- Hospice care
Older adults with a terminal condition may choose to receive end-of-life pain management and comfort care at home. Also known as hospice care, Medicare generally will pay for these services for people enrolled in Part A.
- Memory care
Older adults with an official Alzheimer’s or other dementia diagnosis are eligible for memory care services. As with nursing homes, Medicare won’t pay the costs of memory care facilities—though certain services do qualify for coverage.
How to enroll in a Medicare plan
Although coverage for long-term nursing home care is limited, Medicare provides other important benefits for nursing home residents. Part B covers certain medically necessary services (such as diagnostics and treatment) as well as the costs of physical, occupational, and speech therapy after 100 days of being in the facility.8,9 Part D covers prescription drugs, usually filled by a long-term care pharmacy that contracts with the nursing home.10 That’s why it can make good sense to apply for Medicare benefits if you’re eligible.
- Initial Enrollment Period (IEP): This is when eligible older adults can first sign up for Medicare. Initial enrollment includes a person’s 65th birthday month, as well as the three months leading up to it and the three months following.
- Special Enrollment Period (SEP): This allows eligible beneficiaries who missed their IEP to join Original Medicare and sign up for a Part D prescription drug plan. Specific rules apply.
- Open Enrollment Period (OEP): Running annually between Oct. 15 and Dec. 7, this timeframe allows eligible beneficiaries to join, switch, or drop their health and/or prescription drug coverage.
Signing up for Medicare may feel confusing, but it doesn’t have to be. To learn more about Medicare, visit NCOA’s resource page. You can also get free, unbiased advice from a licensed broker who meets NCOA’s Medicare Standards of Excellence.
And be sure to visit NCOA’s BenefitsCheckUp to browse for other benefits programs that can help pay for health care, food, prescription drugs, utilities, and other basic living costs. Also, State Health Insurance Assistance Programs (SHIPs) offer free and unbiased insurance counseling and assistance to Medicare-eligible individuals, their families, and caregivers.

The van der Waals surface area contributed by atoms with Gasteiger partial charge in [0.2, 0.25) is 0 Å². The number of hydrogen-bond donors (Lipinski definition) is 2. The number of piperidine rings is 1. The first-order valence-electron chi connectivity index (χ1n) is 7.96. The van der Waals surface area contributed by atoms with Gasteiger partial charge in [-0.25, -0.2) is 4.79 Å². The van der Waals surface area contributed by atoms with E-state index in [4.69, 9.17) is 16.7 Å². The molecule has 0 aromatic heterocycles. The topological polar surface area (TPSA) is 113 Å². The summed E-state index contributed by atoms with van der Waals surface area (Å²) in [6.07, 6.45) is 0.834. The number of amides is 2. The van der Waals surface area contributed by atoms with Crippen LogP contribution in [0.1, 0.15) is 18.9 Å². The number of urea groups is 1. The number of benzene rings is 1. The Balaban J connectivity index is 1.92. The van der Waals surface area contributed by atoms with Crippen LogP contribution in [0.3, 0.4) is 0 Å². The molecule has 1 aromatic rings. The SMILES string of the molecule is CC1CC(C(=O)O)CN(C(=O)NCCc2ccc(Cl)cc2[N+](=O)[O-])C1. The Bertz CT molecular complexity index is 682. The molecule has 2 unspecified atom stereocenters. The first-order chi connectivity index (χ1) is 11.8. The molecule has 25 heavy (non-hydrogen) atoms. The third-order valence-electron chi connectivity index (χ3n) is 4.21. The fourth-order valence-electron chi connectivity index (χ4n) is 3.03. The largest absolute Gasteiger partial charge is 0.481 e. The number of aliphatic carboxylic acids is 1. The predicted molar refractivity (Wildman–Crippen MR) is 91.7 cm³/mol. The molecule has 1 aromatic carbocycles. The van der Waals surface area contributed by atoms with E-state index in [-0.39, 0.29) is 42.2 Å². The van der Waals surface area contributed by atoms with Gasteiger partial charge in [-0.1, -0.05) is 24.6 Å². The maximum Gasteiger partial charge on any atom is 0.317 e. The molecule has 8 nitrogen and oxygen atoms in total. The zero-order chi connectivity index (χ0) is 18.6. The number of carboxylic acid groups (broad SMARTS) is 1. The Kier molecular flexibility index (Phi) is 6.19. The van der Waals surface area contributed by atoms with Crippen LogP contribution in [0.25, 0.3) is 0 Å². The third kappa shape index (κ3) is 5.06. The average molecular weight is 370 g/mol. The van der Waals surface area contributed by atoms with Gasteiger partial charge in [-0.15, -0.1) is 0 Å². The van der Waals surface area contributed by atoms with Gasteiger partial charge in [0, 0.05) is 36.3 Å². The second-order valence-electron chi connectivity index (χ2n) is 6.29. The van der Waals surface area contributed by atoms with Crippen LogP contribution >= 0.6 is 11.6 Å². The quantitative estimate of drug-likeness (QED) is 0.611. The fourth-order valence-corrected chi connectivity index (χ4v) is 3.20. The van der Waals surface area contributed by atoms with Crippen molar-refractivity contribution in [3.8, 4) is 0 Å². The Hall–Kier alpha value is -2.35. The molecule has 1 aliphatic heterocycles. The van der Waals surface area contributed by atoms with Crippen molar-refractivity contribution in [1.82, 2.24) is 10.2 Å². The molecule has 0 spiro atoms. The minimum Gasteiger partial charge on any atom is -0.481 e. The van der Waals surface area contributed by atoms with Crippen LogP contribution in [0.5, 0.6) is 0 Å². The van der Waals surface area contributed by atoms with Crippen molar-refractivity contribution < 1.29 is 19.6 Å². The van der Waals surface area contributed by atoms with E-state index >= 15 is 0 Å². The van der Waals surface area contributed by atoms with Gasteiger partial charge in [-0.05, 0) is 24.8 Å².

The bottom line
Medicare will pay for nursing home costs on a very limited basis. Benefits only apply to short-term stays of 100 days or less following a qualifying hospitalization. Even then, patients often are responsible for out-of-pocket costs that quickly can add up to significant unexpected expense.
Medicare will not cover the costs of long-term personal (non-skilled) care, which is what most nursing home residents need. And that care is expensive: on average, $9,032 for a private room in 2023. Older adults and their caregivers who are considering this option should take steps to fully understand what services Medicare does and does not pay for and evaluate other options for covering the price tag.
1. Medicare.gov. Long-term care. Found on the internet at https://www.medicare.gov/coverage/long-term-care
2. Administration for Community Living. What is Covered by Health & Disability Insurance? Found on the internet at https://acl.gov/ltc/costs-and-who-pays/what-is-covered
3. Medicare.gov. Medicare and skilled nursing facility care. Found on the internet at https://www.medicare.gov/publications/11359-Medicare-Skilled-Nursing-Facility-Care-Getting-Started.pdf
4. Medicare.gov. Medicare coverage of skilled nursing facility care. Found on the internet at https://www.medicare.gov/Pubs/pdf/10153-Medicare-Skilled-Nursing-Facility-Care.pdf
5. Medicare.gov. Skilled nursing facility (SNF) care. Found on the internet at https://www.medicare.gov/coverage/skilled-nursing-facility-snf-care
6. Genworth. Cost of Care Survey. Found on the internet at https://www.genworth.com/aging-and-you/finances/cost-of-care.html
7. Consumer Financial Protection Bureau. When do I have to pay back a reverse mortgage loan? Found on the internet at https://www.consumerfinance.gov/ask-cfpb/when-do-i-have-to-pay-back-a-reverse-mortgage-loan-en-236/
8. Experience.care. Medicare Part B reimbursement in long-term care. Found on the internet at https://experience.care/blog/medicare-part-b-reimbursement-in-long-term-care/
9. Department of Health and Human Services. Memorandum Report—Medicare Part B Services for Nursing Home Residents: 2002 (OEI -05-05-00240). Found on the internet at https://oig.hhs.gov/oei/reports/oei-05-06-00240.pdf
10. Medicare.gov. Health care & prescriptions in a nursing home. Found on the internet at https://www.medicare.gov/what-medicare-covers/what-part-a-covers/health-care-prescriptions-in-a-nursing-home